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The Screenwriter's Bible:
How does a spec script differ from a shooting script? What kind of fasteners should one use to bind a script? How did the term MOS come to mean without sound? You'll find the answers to these pressing questions and much more in David Trottier's eminently usable Screenwriter's Bible. The avuncular Trottier--a writer-producer, script consultant, and seminar leader--has written a friendly guide through the Hollywood morass. He touts it as six books in one: it's "a screenwriting primer, a screenwriting workbook, a formatting guide, a spec writing guide, a sales and marketing guide, [and] a resource guide."
Much of Trottier's advice is common sense: "Don't write anything that cannot appear on the screen"; to keep casting options open, don't make your physical descriptions too specific; "don't say Ron Howard is looking at the project if he is not." But there are things to know about Hollywood that are, well, quirkier. Don't write the title of your script on the front cover or side binding; present action sequences using the "stacking action" style; in query letters and scripts alike, avoid "big blocks of black ink." Trottier's guidance--from character development and revision to queries and pitches--is invaluable. Getting in the door can seem impossible, but it's not, necessarily. "If you write a script that features a character who has a clear and specific goal," says Trottier, "where there is strong opposition to that goal leading to a crisis and an emotionally satisfying ending, your script will automatically find itself in the upper five percent."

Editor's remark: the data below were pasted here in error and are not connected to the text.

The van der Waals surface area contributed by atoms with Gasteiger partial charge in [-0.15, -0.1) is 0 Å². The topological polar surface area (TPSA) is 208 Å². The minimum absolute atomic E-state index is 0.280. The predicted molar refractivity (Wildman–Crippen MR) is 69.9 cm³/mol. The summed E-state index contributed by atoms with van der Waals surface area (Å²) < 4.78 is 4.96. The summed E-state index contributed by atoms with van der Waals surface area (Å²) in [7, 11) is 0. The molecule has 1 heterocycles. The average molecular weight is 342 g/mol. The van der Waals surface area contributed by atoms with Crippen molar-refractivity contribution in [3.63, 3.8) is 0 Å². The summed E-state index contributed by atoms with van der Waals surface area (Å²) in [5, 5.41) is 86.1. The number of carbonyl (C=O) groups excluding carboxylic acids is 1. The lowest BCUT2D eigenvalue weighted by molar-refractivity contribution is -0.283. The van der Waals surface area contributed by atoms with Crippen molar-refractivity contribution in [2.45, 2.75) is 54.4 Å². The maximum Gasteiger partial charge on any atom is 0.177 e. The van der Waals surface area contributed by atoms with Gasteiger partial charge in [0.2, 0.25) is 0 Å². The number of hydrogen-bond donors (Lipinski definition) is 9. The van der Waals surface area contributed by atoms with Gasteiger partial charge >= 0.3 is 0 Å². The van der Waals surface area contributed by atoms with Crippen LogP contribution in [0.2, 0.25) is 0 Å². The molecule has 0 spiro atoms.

(By the way, MOS is said to have "originated with German director Eric von Stroheim, who would tell his crew, 'Ve'll shoot dis mid out sound'"). --Jane Steinberg [via]